We knew what we had to do. First, we separated the necessary changes into low-hanging fruit—things that we can address quickly and the issues that we need to investigate further. 

One of the quick solutions we found was to change our underlying transcription tech, which made a huge difference. We ended up receiving a lot of positive feedback as a result. Some other improvements that we were able to make quickly and relatively effortlessly were allowing users to highlight transcriptions as they were reading along and copying the transcripts, if users needed to delete the video for whatever reason. 

We’ve also addressed a fair amount of editability concerns by simply making the transcriptions highly accurate. While we’re still working on expanding the editing functionalities of our transcriptions, we were able to solve a vast amount of customer complaints by making sure that they have pretty much no reason to edit things whatsoever. 

However, there are other areas of our customers’ experience that we needed to understand better, which is why we scheduled in-depth outbound interviews with UX researchers to help empathize with them more and make informed and confident improvements to our platform.

Aside from user interviews, we performed a detailed competitor research exclusively on the topic of transcriptions. 

This study on improving transcriptions yielded 70 findings, which led to 2 insights, both multiple pages in length.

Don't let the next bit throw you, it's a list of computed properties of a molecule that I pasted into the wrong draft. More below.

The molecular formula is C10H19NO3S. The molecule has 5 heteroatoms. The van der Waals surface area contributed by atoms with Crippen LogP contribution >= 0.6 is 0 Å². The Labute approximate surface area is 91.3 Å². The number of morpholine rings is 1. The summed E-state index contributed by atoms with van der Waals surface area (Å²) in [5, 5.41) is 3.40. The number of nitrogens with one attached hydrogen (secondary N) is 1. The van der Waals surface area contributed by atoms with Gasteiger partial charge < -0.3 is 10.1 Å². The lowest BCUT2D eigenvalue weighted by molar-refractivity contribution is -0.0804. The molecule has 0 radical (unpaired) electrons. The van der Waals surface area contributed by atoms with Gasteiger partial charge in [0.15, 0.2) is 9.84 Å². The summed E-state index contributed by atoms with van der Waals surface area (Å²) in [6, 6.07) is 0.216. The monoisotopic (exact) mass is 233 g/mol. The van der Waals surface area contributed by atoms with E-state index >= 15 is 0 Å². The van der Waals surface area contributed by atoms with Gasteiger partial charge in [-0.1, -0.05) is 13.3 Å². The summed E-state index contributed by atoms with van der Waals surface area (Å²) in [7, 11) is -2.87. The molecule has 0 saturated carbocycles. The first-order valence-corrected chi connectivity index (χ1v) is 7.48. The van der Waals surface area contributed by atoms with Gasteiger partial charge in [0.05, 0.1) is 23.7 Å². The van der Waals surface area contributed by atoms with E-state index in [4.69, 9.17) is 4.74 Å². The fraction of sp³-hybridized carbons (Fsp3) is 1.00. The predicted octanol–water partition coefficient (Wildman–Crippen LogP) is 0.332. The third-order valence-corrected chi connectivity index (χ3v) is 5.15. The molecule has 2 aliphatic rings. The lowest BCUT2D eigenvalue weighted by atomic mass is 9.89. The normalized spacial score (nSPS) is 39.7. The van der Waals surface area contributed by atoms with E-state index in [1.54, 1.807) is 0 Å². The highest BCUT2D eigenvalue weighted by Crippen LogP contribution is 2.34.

Interestingly, it has also helped us invalidate some of our assumptions about certain parameters of the feature. For instance, we believed that adding captions to the videos that our customers upload would be a nice touch—that this would be valuable for anyone using the platform. Well, it seems like nobody really cared about it. 

We also learned that users really care for things like highlighting text, knowing how much a transcription would take, the ability to assign speakers, and many other things that we took note of and worked restlessly to incorporate into our platform. 

The bottom line

Businesses thrive off customer feedback—every single team out there is sitting on a goldmine of insight that can drive their products to success. The critical part is analyzing it and piecing it together into a coherent narrative about customer needs and expectations. Customers are the expert, not the other way around. 

Understanding what your customers want is vital for your product's success. Try Reveall to make better sense of your customer insights and data.